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History of the War with America, France, Spain, and Holland ..., Svazek 4
Úplné zobrazení - 1786
America arms army arrived Assembly attack benesit body Boston Britain British army British ministry British nation British Parliament carried cause Colonel Colonies Colonists command conduct Congress consequence considerable considered Continental Congress continued covenant chain Crown danger declared defence designs determined disposition endeavours enemy England English equally Europe exerted expected fame favour force formed French garrison Governor Great-Britain hand harbour Hector Monro honour hostilities House Hyder Ally inhabitants intent interest justice land late laws less liberty Lord Lord Cornwallis Lord Dunmore manner Massachuset means measures ment military necessary necessity neral notwithstanding occasion officers opposition oppression Parliament party peace petition possession present principal proceedings proposed Province Quebec Quebec act racter render resistance resolution respect ships sield sinal Sir Eyre Coote sire sirmness sirst situation sive spirit stamp act stile strength subsisted superior tain tion town trade utmost vigour York
Strana 313 - Societies or governments vested with perfect legislatures were formed under charters from the crown, and an harmonious intercourse was established between the colonies and the kingdom from which they derived their origin.
Strana 315 - Not a single man of those who assume it, is chosen by us; or is subject to our controul or influence; but, on the contrary, they are all of them exempt from the operation of such laws, and an American revenue, if not diverted from the ostensible purposes for which it is raised, would actually lighten their own burdens in proportion as they increase ours.
Strana 318 - We gratefully acknowledge, as signal instances of the divine favour towards us, that his providence would not permit us to be called into this severe controversy, until we were grown up to our present strength, had been previously exercised in warlike operation, and possessed of the means of defending ourselves.
Strana 212 - Worldlings would say, it is the wisdom, the virtue, and moderation of their chiefs ; it is a great national interest which has performed this prodigy. They will say, that to the skill of the generals, to the courage of the troops, to the activity of the whole army, we must attribute this splendid success. Ah...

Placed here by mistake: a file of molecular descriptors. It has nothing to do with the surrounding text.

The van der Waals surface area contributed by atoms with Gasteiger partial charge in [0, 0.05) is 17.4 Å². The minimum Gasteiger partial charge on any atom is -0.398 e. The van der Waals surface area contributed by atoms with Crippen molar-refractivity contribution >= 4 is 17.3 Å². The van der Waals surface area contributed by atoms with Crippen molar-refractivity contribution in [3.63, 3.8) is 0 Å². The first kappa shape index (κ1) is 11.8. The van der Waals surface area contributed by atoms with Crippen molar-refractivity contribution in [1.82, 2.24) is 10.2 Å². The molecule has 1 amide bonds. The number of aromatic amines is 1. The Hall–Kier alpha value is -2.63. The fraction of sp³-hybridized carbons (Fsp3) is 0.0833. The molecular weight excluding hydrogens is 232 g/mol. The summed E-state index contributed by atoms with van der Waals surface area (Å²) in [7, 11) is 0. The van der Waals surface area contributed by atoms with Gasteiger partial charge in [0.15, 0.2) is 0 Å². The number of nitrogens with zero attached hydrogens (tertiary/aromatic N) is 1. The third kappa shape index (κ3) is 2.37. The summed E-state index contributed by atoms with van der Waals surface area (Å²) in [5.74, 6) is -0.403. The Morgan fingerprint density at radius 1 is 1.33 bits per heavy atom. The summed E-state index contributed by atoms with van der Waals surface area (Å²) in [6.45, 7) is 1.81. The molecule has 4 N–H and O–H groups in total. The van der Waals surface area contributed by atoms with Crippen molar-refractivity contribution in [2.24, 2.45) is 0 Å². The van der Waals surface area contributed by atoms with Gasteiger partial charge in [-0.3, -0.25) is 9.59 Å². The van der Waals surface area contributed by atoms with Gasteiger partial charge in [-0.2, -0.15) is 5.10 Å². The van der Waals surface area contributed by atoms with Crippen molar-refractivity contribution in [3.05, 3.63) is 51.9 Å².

Strana 340 - BROTHERS AND FRIENDS, NOW ATTEND, When our fathers crossed the great water and came over to this land, the king of England gave them a talk: assuring them that they and their children should be his children, and that if they would leave their native country and make settlements, and live here, and buy, and sell, and trade with their brethren beyond the water, they should still keep hold of the same covenant chain and 'enjoy peace. — And...
Strana 315 - ... beyond their ancient limits; for depriving us of the accustomed and inestimable privilege of trial by jury, in cases affecting both life and property; for suspending the legislature of one of the colonies; for interdicting all commerce to the capital of another; and for altering, fundamentally, the form of government established by charter, and secured by acts of its own legislature solemnly confirmed by the crown; for exempting the "murderers...
Strana 315 - What is to defend us against so enormous, so unlimited a power? Not a single man of those who assume it is chosen by us, or is subject to our...
Strana 326 - Soldiers who have sheathed their swords in the bowels of their American brethren will not draw them with more reluctance against you. When too late you may lament the loss of that freedom which we exhort you, while still in your power, to preserve. On the other hand, should...
Strana 318 - Honor, justice, and humanity forbid us tamely to surrender that freedom which we received from our gallant ancestors, and which our innocent posterity have a right to receive from us. We cannot endure the infamy and guilt of resigning succeeding generations to that wretchedness which inevitably awaits them, if we basely entail hereditary bondage upon them.
Strana 409 - For ourselves, we have exhausted every mode of application which our invention could suggest as proper and promising. We have decently remonstrated with Parliament: they have added new injuries to the old. We have wearied our King with supplications : he has not deigned to answer us. We have appealed to the native honour and justice of the British nation : their efforts in our favour have hitherto been ineffectual.